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The Third Amendment: Still Relevant

July 5, 2013

Of the original 10 amendments known as ‘the Bill of Rights,’ the one least-known, and the only one never the primary subject of a Supreme Court case is the Third Amendment, which the Founders added to the Constitution because of their memories of the abuses visited upon them by the British ‘Quartering Act.’  Until now, there has been virtually no legal action of any kind that cited it (with Griswold v. Connecticut a notable exception).  Until now.  A Nevada family claims to have been terrorized  by local police who wanted to occupy their homes for ‘tactical advantage’ in dealing with an alleged crime in a neighboring home that had nothing to do with them.  Their refusal of entry to the police led to their door being knocked down, a family pet being pepper-sprayed, abuse and threats hurled at them before an arrest leading to dropped charges after a short jail stay, and to the lawsuit in question.  their suit claims, among other things, that the arrest and detention were merely tactics to facilitate entry and occupation of their property, and that said occupation violated the Third Amendment, which reads:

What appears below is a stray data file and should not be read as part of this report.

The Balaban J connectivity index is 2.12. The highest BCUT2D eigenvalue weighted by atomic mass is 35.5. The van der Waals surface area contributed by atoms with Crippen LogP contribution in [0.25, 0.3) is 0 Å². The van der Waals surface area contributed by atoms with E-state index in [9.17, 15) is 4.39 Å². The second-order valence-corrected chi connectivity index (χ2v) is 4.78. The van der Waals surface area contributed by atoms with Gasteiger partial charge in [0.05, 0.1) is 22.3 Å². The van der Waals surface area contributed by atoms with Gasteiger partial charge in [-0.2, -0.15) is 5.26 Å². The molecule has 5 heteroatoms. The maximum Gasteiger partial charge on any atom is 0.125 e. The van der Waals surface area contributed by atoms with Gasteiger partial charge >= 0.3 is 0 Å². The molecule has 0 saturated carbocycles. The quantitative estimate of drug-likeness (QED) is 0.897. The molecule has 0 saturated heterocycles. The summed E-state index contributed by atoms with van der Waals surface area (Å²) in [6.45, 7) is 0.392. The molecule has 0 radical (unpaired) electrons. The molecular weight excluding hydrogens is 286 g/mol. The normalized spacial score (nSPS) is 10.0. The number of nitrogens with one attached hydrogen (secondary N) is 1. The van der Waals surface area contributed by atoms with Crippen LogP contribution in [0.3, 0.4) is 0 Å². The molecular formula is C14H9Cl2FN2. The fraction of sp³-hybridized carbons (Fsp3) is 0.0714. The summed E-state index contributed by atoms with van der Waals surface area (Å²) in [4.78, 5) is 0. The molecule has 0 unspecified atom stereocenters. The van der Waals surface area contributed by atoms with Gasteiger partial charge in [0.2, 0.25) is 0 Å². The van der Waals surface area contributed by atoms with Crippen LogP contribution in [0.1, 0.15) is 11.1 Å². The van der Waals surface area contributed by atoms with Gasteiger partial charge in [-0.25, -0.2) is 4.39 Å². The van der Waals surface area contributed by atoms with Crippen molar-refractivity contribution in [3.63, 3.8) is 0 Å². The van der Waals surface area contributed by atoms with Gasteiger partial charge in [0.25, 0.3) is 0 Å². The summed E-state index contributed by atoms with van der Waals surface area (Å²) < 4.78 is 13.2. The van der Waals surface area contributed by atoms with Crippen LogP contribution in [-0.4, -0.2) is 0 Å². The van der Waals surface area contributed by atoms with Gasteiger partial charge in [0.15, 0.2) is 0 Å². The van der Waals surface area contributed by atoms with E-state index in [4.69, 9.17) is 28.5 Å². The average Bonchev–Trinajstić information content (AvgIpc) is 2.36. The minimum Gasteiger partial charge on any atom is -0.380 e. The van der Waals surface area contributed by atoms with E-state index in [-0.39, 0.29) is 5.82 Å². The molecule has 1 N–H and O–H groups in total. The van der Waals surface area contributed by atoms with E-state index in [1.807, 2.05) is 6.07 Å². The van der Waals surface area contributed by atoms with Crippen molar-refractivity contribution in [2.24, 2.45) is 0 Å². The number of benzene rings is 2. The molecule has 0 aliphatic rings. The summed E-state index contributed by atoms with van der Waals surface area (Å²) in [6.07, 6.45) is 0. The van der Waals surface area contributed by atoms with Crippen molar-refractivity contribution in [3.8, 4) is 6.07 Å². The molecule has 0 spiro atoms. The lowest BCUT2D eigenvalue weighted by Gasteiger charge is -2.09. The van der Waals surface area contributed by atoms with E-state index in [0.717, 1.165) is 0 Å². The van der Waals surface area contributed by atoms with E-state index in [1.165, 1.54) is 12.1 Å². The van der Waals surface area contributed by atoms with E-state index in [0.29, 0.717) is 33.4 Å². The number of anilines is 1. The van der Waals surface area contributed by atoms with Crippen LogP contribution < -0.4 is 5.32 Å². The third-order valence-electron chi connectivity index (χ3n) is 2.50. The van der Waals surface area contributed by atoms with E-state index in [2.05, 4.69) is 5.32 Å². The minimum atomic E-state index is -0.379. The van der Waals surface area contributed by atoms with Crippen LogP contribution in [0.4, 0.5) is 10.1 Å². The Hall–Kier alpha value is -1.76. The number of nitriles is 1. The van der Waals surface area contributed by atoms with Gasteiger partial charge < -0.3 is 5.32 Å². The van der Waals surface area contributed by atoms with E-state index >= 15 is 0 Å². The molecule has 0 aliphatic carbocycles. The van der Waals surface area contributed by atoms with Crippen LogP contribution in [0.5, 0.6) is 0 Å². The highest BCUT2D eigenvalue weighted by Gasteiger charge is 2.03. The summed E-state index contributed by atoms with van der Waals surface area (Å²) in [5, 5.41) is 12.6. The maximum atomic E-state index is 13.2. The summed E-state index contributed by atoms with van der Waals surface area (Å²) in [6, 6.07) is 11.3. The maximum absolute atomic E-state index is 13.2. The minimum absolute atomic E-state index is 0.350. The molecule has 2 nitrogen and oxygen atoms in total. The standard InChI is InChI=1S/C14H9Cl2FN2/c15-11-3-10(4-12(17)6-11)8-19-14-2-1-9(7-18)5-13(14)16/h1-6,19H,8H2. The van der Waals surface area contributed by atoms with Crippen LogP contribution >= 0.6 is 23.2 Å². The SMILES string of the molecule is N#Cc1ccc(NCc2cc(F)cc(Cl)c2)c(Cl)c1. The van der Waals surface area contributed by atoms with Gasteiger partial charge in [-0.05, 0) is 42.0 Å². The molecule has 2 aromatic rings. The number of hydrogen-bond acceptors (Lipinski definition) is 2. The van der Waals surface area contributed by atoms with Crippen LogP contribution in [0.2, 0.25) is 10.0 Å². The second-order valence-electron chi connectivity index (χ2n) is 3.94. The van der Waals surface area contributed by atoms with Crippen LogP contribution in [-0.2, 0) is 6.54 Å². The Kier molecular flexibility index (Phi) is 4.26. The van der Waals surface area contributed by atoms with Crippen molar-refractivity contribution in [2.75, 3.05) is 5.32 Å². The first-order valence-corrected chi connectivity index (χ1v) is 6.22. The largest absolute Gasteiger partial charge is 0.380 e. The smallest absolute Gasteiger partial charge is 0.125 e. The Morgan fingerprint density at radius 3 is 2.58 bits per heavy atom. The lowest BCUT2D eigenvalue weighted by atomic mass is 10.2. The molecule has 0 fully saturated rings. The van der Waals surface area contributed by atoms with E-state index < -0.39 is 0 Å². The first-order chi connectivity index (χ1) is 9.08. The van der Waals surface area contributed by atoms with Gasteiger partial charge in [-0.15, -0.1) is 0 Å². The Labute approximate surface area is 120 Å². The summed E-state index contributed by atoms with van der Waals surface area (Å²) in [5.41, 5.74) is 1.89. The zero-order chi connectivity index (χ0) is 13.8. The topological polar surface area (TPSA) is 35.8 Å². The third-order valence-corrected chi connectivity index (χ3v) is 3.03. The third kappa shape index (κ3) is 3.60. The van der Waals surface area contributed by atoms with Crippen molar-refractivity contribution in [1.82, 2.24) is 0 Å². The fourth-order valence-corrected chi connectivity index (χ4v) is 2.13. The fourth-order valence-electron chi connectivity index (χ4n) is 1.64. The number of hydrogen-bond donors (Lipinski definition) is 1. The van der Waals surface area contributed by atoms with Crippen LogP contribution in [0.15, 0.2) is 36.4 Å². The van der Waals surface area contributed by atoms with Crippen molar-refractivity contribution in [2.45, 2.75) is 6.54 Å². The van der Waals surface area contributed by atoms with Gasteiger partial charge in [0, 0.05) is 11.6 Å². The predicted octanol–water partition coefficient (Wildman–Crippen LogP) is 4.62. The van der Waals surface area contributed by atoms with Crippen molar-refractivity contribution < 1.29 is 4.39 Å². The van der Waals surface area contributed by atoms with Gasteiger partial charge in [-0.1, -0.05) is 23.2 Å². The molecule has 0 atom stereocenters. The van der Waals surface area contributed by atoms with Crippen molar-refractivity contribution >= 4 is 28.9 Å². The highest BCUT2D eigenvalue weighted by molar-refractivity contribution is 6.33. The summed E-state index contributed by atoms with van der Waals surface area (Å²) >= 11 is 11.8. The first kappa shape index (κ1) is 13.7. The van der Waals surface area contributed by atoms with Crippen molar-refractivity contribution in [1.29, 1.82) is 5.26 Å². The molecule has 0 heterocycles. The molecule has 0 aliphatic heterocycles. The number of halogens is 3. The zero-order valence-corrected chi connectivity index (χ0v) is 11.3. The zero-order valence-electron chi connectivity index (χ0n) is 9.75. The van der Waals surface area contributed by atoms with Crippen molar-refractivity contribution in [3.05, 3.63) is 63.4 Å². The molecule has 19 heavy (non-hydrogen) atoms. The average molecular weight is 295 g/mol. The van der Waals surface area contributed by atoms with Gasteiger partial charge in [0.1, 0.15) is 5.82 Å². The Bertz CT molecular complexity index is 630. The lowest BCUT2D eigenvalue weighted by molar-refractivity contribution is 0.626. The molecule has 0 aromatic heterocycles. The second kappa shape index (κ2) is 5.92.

No soldier shall, in time of peace be quartered in any house, without the consent of the owner, nor in time of war, but in a manner to be prescribed by law.”

If one accepts the idea that human nature is a constant, and that human affairs often reprise, without actually repeating, the actions of past epochs, it may not be surprising that something as long-dormant as the occupation of private dwellings by government troops (whether called ‘police’ or ‘soldiers,’ SWAT teams and other tactical law-enforcement units train, equip and act like soldiers, rendering the distinction academic) should rise to the surface of our affairs once again.  The facts of the case in question are for a jury to decide; that is as it should be.  What matters more to us, as citizens and students of government, is that this lesson in the fragility of our rights and customs not go unlearned.  Any right that can be taken away in the name of expediency ceases to be one, and becomes merely a custom, an indulgence, to be granted or withdrawn at pleasure.  This is what we should remember – and work to forestall, if we would continue to live in a civil (as opposed to a militarized) society.

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